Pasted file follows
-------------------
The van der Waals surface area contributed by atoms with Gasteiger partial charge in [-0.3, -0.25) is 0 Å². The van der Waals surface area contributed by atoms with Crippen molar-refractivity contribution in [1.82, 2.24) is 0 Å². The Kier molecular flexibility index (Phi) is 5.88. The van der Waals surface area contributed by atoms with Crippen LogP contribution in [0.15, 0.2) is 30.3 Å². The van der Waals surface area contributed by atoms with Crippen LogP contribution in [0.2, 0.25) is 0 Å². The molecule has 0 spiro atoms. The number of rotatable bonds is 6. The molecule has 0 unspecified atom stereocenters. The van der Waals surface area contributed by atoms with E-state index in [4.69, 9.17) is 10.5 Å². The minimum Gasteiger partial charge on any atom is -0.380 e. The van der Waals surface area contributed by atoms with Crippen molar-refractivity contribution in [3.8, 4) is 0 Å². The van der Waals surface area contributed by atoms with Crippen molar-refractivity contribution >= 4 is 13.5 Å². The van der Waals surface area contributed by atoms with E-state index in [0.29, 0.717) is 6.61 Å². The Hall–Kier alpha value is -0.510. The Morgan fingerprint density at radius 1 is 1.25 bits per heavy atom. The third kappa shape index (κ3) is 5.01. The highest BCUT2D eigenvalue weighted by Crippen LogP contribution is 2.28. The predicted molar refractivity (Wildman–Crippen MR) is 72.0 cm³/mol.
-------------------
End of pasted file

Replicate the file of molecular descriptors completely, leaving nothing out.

The van der Waals surface area contributed by atoms with Gasteiger partial charge in [-0.3, -0.25) is 0 Å². The van der Waals surface area contributed by atoms with Crippen molar-refractivity contribution in [1.82, 2.24) is 0 Å². The Kier molecular flexibility index (Phi) is 5.88. The van der Waals surface area contributed by atoms with Crippen LogP contribution in [0.15, 0.2) is 30.3 Å². The van der Waals surface area contributed by atoms with Crippen LogP contribution in [0.2, 0.25) is 0 Å². The molecule has 0 spiro atoms. The number of rotatable bonds is 6. The molecule has 0 unspecified atom stereocenters. The van der Waals surface area contributed by atoms with E-state index in [4.69, 9.17) is 10.5 Å². The minimum Gasteiger partial charge on any atom is -0.380 e. The van der Waals surface area contributed by atoms with Crippen molar-refractivity contribution in [3.8, 4) is 0 Å². The van der Waals surface area contributed by atoms with Crippen molar-refractivity contribution >= 4 is 13.5 Å². The van der Waals surface area contributed by atoms with E-state index in [0.29, 0.717) is 6.61 Å². The Hall–Kier alpha value is -0.510. The Morgan fingerprint density at radius 1 is 1.25 bits per heavy atom. The third kappa shape index (κ3) is 5.01. The highest BCUT2D eigenvalue weighted by Crippen LogP contribution is 2.28. The predicted molar refractivity (Wildman–Crippen MR) is 72.0 cm³/mol.